Super Evil Megacorp is growing its team to begin work on a new transmedia IP for Netflix, with the addition of six veteran developers.
The new staffers are drawn from an assortment of top-tier game companies including Blizzard, Rockstar, EA and Ubisoft.
As announced yesterday, the Vainglory and Catalyst Black maker is working with Netflix on a project that the streaming giant’s external games boss Leanne Lombe said is a “big bet” for the firm.
Super Evil Megacorp CEO Kristian Segerstrale added: “Partnering with Netflix gives us the opportunity to build something much bigger than a single game, and build it simultaneously with a broader IP universe that we’re just super excited about.”
Super Evil Megacorp’s new lead gameplay tech engineer Tim Hume is a veteran of Carbine, Obsidian and Blizzard whose credits include Fallout, WildStar, Outer Worlds and World of Warcraft.
JC Simbulan joins as lead animator, having worked at Hangar 13, Skybox Labs, Squanch Games and more on titles including Halo Infinite, Suicide Squad: Kill the Justice League and High On Life.
Steven Goodwin is SEMC’s new senior technical engineer, a former Microsoft, EA and Playfish developer who has worked on Grand Prix Manager and Die Hard: Vendetta.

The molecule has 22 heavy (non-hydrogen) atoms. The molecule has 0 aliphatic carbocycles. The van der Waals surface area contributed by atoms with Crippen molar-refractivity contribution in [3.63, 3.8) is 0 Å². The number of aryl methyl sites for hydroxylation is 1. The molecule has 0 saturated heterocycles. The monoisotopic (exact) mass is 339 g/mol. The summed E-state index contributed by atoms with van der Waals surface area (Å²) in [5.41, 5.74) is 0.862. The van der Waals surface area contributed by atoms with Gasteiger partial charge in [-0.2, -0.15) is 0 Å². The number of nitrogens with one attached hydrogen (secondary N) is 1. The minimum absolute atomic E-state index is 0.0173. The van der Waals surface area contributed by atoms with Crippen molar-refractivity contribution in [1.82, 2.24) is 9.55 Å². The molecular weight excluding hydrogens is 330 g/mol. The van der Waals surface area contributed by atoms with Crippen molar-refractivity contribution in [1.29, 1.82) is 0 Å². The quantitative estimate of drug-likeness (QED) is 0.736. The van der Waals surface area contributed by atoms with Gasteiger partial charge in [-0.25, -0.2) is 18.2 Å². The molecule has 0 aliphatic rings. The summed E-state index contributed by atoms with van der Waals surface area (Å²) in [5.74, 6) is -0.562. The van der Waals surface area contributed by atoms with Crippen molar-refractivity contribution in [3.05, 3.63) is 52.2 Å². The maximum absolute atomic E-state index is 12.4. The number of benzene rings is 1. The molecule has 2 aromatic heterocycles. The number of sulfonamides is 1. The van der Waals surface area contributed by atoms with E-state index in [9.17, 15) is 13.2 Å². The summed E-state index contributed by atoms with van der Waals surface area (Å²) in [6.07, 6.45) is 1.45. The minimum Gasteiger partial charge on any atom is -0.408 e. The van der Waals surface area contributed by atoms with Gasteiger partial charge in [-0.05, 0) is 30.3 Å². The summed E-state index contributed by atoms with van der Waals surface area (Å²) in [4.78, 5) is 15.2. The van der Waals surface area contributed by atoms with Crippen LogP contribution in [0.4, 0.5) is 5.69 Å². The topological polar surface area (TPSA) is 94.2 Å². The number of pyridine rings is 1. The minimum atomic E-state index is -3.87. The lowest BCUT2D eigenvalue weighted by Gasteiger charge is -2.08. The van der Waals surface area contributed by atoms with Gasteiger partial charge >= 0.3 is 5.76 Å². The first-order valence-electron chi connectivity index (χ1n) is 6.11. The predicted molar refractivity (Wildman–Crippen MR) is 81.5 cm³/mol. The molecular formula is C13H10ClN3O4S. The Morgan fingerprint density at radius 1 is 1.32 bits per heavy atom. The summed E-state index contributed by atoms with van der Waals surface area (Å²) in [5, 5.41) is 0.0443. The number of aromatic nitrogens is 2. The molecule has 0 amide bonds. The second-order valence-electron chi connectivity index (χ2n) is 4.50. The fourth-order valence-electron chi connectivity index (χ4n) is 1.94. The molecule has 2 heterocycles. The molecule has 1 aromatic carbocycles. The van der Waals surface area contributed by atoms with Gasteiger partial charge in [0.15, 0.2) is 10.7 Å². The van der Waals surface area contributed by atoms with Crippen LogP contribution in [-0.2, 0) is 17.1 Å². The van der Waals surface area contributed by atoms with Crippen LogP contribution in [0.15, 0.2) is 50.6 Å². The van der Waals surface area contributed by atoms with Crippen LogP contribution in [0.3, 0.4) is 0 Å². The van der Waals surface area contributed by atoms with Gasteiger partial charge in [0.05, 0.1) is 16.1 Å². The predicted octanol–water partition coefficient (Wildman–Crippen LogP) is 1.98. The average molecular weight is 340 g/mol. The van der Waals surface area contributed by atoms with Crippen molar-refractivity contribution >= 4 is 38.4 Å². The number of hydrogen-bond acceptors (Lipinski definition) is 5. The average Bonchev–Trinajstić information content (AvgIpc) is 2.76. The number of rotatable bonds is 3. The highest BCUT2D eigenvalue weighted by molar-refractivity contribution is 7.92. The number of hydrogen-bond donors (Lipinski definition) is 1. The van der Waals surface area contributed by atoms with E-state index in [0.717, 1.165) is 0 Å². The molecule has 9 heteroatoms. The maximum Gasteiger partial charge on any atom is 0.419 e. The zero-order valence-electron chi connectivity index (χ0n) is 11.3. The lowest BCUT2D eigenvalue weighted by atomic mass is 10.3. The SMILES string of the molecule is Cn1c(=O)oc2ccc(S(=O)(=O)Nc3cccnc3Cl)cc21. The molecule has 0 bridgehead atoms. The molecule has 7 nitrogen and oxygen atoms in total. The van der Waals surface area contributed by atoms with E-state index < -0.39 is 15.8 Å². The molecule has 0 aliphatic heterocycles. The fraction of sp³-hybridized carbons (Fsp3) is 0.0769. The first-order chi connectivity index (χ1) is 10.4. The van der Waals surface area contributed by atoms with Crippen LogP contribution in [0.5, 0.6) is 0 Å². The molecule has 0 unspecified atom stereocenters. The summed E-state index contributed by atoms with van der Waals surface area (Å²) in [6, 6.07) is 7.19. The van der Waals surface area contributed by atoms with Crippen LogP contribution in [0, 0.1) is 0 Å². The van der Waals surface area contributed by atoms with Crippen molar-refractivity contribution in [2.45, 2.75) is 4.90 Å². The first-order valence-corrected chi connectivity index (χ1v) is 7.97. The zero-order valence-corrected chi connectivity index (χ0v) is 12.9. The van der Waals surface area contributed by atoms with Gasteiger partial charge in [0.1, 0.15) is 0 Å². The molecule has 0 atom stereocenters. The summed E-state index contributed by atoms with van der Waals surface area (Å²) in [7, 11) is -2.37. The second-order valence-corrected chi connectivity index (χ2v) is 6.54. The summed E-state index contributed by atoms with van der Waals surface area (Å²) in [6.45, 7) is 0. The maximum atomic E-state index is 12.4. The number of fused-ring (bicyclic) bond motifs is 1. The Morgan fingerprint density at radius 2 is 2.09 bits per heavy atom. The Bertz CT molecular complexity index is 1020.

Former Ubisoft and Rockstar engineer Jurie Horneman is now lead narrative engineer at SEMC, and joins after working on Watchdogs: Legion, Manhunt 2 and Max Payne 2.
Cassandre Beaumier has been appointed production director, a former Ubisoft producer who has credits on Assassin’s Creed games including Odyssey, Syndicate and Freedom Cry plus The Division and Marvel’s Avengers Battle For Earth.
Rounding out the all-star cast of SEMC newbies is senior level designer Milo Casali, who has worked on games including Final Doom, Global Ops, Bully, Resident Evil Racoon City, Watch Dogs Legion and Far Cry 6 at Rockstar Games, Slant Six Games and Ubisoft.
Super Evil Megacorp boss Kristian Segerstrale told us last year what it had learned from its experiences with Vainglory and how they fed into latest release Catalyst Black.
He also blogged recently about how his studio has been working remotely since before the pandemic, and what he and his team has learned about working this way.
“All cultures decay without active maintenance,” he wrote. “A distributed culture decays faster.”
“Being distributed well means committing to ongoing time spent on tweaks of meetings, trying out new ways to connect people socially, to provide recognition, mentoring and support, seeking feedback and evolving ways to work asynchronously. You have to work harder at this ongoing than a company that is in an office.”